There are many ways to tackle that:

            1- You hand fly frequently, at least when not in RVSM.
            2- In RVSM, it is my understanding (and I can be wrong) that you can hand-fly climbs and descents (what's critical is when you have to maintain an altitude with precision, there is where you need the AP). So you can hand-fly all the way from take-off to TOC and from TOD to landing, plus any step-climb or step-descent while at cruise.
            3- You study the procedures for upset recovery, UAS, stall, etc and practice them in the simulator.
            4- You practice dynamic maneuvering at the limit of the flight envelope (including excursions beyond the envelope) in the flight simulator.
            5- You can do 4 in simulators of different types than the one you fly.
            6- You take an advance maneuvering and upset recovery training in a real plane (not your type, of course).

            I know, not perfect, nothing will be an accurate simulation of stalls and other excursions at the limit of the envelope. But:
            - It will be close.
            - While the reaction can be somehow different, the general motion and the actions needed and the reaction to those actions will be similar.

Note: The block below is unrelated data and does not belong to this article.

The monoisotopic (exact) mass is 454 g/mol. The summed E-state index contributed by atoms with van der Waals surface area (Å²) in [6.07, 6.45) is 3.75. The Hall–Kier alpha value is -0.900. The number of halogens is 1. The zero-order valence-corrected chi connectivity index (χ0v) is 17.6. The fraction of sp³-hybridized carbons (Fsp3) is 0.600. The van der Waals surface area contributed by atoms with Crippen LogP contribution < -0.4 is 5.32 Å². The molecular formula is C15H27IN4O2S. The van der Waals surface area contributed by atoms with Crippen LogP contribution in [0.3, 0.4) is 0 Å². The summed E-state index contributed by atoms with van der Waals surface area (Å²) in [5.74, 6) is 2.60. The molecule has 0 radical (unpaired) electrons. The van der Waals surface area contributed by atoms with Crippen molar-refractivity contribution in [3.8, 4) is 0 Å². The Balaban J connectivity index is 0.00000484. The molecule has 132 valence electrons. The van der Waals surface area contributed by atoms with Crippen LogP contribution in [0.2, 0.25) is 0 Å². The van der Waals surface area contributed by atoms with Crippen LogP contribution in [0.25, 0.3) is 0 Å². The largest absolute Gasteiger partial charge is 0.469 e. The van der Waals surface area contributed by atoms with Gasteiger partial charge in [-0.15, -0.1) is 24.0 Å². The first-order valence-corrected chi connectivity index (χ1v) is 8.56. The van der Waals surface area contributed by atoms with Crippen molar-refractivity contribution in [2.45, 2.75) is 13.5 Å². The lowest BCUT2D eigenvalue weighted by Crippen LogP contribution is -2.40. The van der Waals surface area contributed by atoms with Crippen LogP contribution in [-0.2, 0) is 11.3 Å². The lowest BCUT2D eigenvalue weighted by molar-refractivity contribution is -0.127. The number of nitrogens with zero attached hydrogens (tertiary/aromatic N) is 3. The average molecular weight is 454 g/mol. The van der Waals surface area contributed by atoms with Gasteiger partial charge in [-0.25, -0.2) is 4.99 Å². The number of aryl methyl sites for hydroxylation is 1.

- The laws of Physics are the same for all airplanes.
            - In the past 3WE and myself mentioned how playing Flight Sim and using different simulated airplanes in different altitudes, speeds and situations was not an accurate representation of any particular aircraft in any given situation, the Physics model is there so you get exposure to how different behaviors, and you get the flexibility and adaptability to fly the next simulated (or real?) type for the 1st time. It's basically what test pilots do. Fundamentals are consistent among types. As an example, reducing the AoA is an appropriate reaction for a stall warning at cruise altitude in a Cessna 172, in Colgan, in AF4467 and in Spanair at Barajas.